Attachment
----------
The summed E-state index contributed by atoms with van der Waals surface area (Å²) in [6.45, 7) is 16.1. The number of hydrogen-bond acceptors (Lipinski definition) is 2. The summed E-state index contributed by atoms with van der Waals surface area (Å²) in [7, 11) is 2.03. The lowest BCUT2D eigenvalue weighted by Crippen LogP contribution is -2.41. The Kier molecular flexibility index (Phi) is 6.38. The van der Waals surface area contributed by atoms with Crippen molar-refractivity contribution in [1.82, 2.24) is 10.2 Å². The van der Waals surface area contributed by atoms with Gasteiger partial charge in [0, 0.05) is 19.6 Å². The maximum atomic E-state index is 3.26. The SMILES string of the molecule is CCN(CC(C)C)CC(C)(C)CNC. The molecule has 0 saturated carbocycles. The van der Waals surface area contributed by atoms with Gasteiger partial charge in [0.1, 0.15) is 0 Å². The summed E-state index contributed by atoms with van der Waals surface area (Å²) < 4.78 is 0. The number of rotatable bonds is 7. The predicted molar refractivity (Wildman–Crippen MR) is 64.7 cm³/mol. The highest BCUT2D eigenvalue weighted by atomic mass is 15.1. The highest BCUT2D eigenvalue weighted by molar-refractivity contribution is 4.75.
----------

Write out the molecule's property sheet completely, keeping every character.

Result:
The summed E-state index contributed by atoms with van der Waals surface area (Å²) in [6.45, 7) is 16.1. The number of hydrogen-bond acceptors (Lipinski definition) is 2. The summed E-state index contributed by atoms with van der Waals surface area (Å²) in [7, 11) is 2.03. The lowest BCUT2D eigenvalue weighted by Crippen LogP contribution is -2.41. The Kier molecular flexibility index (Phi) is 6.38. The van der Waals surface area contributed by atoms with Crippen molar-refractivity contribution in [1.82, 2.24) is 10.2 Å². The van der Waals surface area contributed by atoms with Gasteiger partial charge in [0, 0.05) is 19.6 Å². The maximum atomic E-state index is 3.26. The SMILES string of the molecule is CCN(CC(C)C)CC(C)(C)CNC. The molecule has 0 saturated carbocycles. The van der Waals surface area contributed by atoms with Gasteiger partial charge in [0.1, 0.15) is 0 Å². The summed E-state index contributed by atoms with van der Waals surface area (Å²) < 4.78 is 0. The number of rotatable bonds is 7. The predicted molar refractivity (Wildman–Crippen MR) is 64.7 cm³/mol. The highest BCUT2D eigenvalue weighted by atomic mass is 15.1. The highest BCUT2D eigenvalue weighted by molar-refractivity contribution is 4.75.